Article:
Nike (Custom Shoes):

Customer Profile:

  • Jobs: Wear comfortable, stylish shoes.
  • Gains: Unique design, personal expression.
  • Pains: Generic designs, lack of uniqueness.

Value Map:

  • Products and Services: Customizable shoe designs.
  • Pain Relievers: Ability to choose unique colors and materials.
  • Gain Creators: Self-expression, brand status.


Customer Profile:

  • Jobs: Listen to a variety of music on-the-go.
  • Gains: Discover new music, create playlists.
  • Pains: Buying individual albums, lack of music discovery.

Value Map:

  • Products and Services: Music streaming platform.
  • Pain Relievers: Unlimited music access, curated playlists.
  • Gain Creators: Music recommendations, offline listening.


Customer Profile:

  • Jobs: Want a luxury accessory.
  • Gains: Status symbol, luxury feel.
  • Pains: Cheap watches, lack of durability.

Value Map:

  • Products and Services: Luxury watches.
  • Pain Relievers: Durability, time accuracy.
  • Gain Creators: Brand status, investment.

Ryanair (Budget Airlines):

Customer Profile:

  • Jobs: Travel at an affordable price.
  • Gains: Save money, more frequent travels.
  • Pains: Expensive flights, less frequent vacations.

Value Map:

  • Products and Services: Low-cost flights.
  • Pain Relievers: Affordable fares, frequent deals.
  • Gain Creators: More travel opportunities, no-frills service.

Key takeaways:

  • The Value Proposition Canvas is a tool used to ensure a product or service is positioned around customer values and needs.
  • The Value Proposition Canvas is based on two foundational concepts: the customer profile and the value map. Each consists of three parts that help businesses clarify how their products and services address consumer pains and add value to their lives.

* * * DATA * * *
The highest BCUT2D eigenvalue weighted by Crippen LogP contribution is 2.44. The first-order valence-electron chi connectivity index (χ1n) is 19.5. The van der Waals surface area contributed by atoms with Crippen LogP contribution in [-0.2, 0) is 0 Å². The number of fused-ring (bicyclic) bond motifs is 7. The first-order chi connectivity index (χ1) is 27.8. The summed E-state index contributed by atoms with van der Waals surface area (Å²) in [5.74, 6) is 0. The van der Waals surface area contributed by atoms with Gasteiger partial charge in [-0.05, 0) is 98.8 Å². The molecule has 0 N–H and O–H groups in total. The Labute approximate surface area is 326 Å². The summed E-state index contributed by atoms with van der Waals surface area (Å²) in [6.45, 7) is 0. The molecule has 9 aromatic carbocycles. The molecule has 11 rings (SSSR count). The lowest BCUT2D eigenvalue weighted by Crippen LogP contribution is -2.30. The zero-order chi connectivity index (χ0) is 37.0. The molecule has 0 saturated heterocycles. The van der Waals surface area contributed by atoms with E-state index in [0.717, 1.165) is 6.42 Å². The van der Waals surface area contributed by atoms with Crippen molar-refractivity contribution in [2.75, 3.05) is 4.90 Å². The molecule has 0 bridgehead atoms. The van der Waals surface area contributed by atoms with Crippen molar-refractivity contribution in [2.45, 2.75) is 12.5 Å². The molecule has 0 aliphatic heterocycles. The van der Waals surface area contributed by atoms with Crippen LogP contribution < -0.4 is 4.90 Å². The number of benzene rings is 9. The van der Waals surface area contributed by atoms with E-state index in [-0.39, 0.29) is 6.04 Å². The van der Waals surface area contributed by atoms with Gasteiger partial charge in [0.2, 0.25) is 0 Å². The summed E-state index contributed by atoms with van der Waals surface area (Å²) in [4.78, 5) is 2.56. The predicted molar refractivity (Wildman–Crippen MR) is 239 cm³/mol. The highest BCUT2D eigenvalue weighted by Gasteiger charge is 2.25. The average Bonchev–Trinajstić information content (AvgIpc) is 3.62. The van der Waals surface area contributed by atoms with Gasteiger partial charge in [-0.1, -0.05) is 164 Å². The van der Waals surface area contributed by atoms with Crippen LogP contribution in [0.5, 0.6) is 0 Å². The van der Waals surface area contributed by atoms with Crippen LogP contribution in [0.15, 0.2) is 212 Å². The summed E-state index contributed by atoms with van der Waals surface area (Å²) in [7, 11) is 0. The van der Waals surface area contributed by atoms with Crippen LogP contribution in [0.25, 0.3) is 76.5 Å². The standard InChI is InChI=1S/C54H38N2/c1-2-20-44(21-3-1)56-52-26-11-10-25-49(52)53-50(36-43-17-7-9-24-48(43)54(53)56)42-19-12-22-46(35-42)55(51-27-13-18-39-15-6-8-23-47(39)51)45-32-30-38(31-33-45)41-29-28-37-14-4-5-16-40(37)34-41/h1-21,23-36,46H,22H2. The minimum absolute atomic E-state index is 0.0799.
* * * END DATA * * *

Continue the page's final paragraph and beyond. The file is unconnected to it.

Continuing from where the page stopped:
• Value proposition may be qualitative, quantitative, or a mixture of both. Common value types include novelty, customization, design, brand, and price.

Key Highlights

  • Importance of the Value Proposition: The Value Proposition Canvas is a crucial tool within the Business Model Canvas framework. It ensures that a product or service aligns with customer values and needs, ultimately driving customer choice and revenue generation.
  • Problem-Solution Alignment: A central focus of the value proposition is aligning the solution (product or service) with the customer’s problem or need. It prompts businesses to ask questions like, “What problem am I solving?” and “Why would the customer want this problem solved?” This problem-solution fit is vital for success.
  • Maslow’s Hierarchy of Needs: Understanding customer problems in the context of Maslow’s Hierarchy of Needs can be beneficial. It helps identify whether the problems relate to safety, status, belonging, self-esteem, or other levels of need. This understanding guides product development toward addressing tangible customer needs rather than vague ideas.
  • Two Building Blocks: The Value Proposition Canvas comprises two foundational building blocks:
    • Customer Profile: This block delves into the customer’s perspective and includes three key elements:
      • Jobs: The tasks and goals the customer seeks to accomplish, which can be emotional, social, or functional in nature.
      • Gains: The benefits the customer expects or desires after completing a job. These gains may pertain to status, wealth, efficiency, functionality, or other factors.
      • Pains: The negative emotions, risks, or experiences associated with performing a job, which can be functional (e.g., lack of time or money) or emotional/social (e.g., feelings of shame).
    • Value Map: This block explores how the organization’s products and services provide value to the customer. It includes:
      • Products and Services: A description of what the business offers or is developing.
      • Pain Relievers: How the products and services alleviate pain, frustration, or risk for the customer. Common pain relievers include time and cost savings, enhanced well-being, and error reduction.
      • Gain Creators: How the organization makes the customer’s life easier or better. This can relate to quality, performance, features, usability, accessibility, social impact, guarantees, and cost-effectiveness.
  • Value Proposition Types: Value propositions can take various forms, catering to different customer segments and preferences. Some common types include: